I’m not sure what allows for uncapped mechanics experience. I’m trying to get my Mechanics Skill as high as I can so I can add more engines to my Deathmobile (my current goal is 14, where the 4th Engine is). Since most of the methods of grinding Mechanics after 10 have been removed that I know of, can anyone share any ways that I can continue to build my skill?
I haven’t been able to even get it to 10… I’ve been at 9 and some change though. I’m curious as to how to get it to 10 and above as well.
building anything that is your current level should provide some, but that doesn’t help when yu get to 11 and only level 10 recipes exist.
12 posts were split to a new topic: Crafting engines from scratch (tl;dr, no)
I don’t really care for crafting engines, I’m more concerned with finding an uncapped source of experience for my Mechanics Skill. If you actually put some effort into it, you can find all the engines you need, so making them isn’t really a concern for me.
So, are there any uncapped sources of Mechanics experience? Like taking apart cars endlessly for experience?
i didnt played with cars for some time but year ago i got high levels mostly by repairing all that damage what car can get when battling zombie hordes
well, what’s actually stopping a player from hooking up multiple engines? what’s, irl, the concepts behind using same-fuel engines simultaneously or using some kind of switching mechanism to swap from diesel to electric?
it would seem to me that disparity in size . . . ?
Getting two engines to power 1 transaxle at the same time if they’re both using the same fuel for one, unless it’s a RE/RD with 1 engine powering each wheel. Then the issue becomes timing. Even a millisecond difference in timing will cause the wheels to become unbalance and accelerate at slightly different speeds causing a fishtail effect.
One a two engine, two fuel setup, the issue would be switching the drive train from engine to engine which is bolted directly to the crankshaft which to my knowledge is an internal part of the engine. Somebody with better car knowledge would need to chime on on the logistics of that one.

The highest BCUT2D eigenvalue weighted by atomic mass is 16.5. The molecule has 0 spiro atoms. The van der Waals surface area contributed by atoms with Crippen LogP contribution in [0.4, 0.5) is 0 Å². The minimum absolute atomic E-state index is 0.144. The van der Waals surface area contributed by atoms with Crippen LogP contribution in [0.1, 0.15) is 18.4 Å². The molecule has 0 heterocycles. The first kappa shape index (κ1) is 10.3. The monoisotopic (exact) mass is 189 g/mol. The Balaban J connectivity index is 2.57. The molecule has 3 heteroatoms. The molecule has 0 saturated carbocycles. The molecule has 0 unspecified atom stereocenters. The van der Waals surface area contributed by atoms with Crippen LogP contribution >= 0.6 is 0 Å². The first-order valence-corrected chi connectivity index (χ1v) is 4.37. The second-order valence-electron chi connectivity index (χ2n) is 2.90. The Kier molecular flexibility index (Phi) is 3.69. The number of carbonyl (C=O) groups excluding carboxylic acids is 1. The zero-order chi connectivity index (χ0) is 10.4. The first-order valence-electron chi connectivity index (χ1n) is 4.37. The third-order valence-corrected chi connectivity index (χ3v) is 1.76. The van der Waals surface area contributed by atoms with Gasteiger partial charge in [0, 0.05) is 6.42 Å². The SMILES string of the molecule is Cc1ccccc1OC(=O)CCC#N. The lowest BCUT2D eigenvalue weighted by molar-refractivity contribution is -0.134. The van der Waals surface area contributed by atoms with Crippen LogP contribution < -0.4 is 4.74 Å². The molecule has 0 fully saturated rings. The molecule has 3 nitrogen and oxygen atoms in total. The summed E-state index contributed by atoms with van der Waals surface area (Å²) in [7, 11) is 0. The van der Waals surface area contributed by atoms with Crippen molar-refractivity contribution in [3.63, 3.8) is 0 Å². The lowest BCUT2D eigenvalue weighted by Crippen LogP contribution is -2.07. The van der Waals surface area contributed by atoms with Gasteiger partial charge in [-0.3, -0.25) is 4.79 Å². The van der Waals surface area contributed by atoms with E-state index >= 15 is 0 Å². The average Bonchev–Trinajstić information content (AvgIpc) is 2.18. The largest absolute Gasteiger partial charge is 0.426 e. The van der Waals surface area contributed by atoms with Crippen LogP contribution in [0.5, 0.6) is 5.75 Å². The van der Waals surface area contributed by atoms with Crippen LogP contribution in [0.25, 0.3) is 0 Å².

From a game point of view, the code currently assumes that all engines are linked via a shared transmission or other mechanism, which is the justification for continually increasing installation requirements of additional engines.
My idea for correcting this is to have a separate transmission part that has its own installation requirements, and can be linked to some subset of the installed engines.
Simultaneous operation of multiple engines would still have high requirements, but these would be based on the transmission rather than the engines themselves.
On the other hand, a transmission that allows driving the vehicle from only one of the engines connected to it is much simpler, and the complexity doesn’t keep going up as you add more engines, as long as only one of them can run at a time.
Likewise, you can install an engine and only connect it to one or more alternators, using it just to generate power without impacting the performance of the vehicle otherwise.
tl;dr Add a transmission part, when you install an engine or a transmission you get a popup or something asking which transmission to connect the new engine to, or which engines to connect the new transmission to. Transmissions are implicitly linked to all wheels, a side effect of this is that you can only install one transmission (or one functional transmission?) per vehicle.
I see a flaw in that where electric enginscare concerned since you can literally install one per wheel with zero transmission system and still have a fully functioning vehicle.
Hub motors would need to use an entirely different system, and considering that there only seem to be two commercially viable hub motor systems for large vehicles, I’m not at all sure that they’re worth adding that special handling.
I wasn’t thinking small scale like a hub motor, although I probably should have been. I was thinking a 4 wheel, 4 electric motor setup with the vehicle control system including a full quad DC voltage control and regulation system to keep the 4 wheels in lock step at all times so the voltage at each wheel never changes causing the car to fishtail. The system would require electric motors to be installed in pairs on opposite sides of the vehicle (like how tires check for balance).
I mean in practice, the vehicle is gonna need either a minireactor, several days in the sun, or a 0.6l engine with a 7.5kW generator to charge them batteries back up.
Oh right, yea those solutions are a lot more common aren’t they.
Meh, I don’t know, that makes adding a custom system to handle them more likely, but it still seems unreasonable to shoehorn them into the existing system.
well, that is specifically how mega trucks work in real life. they have a big diesel engine/generator and the wheels have electric motors.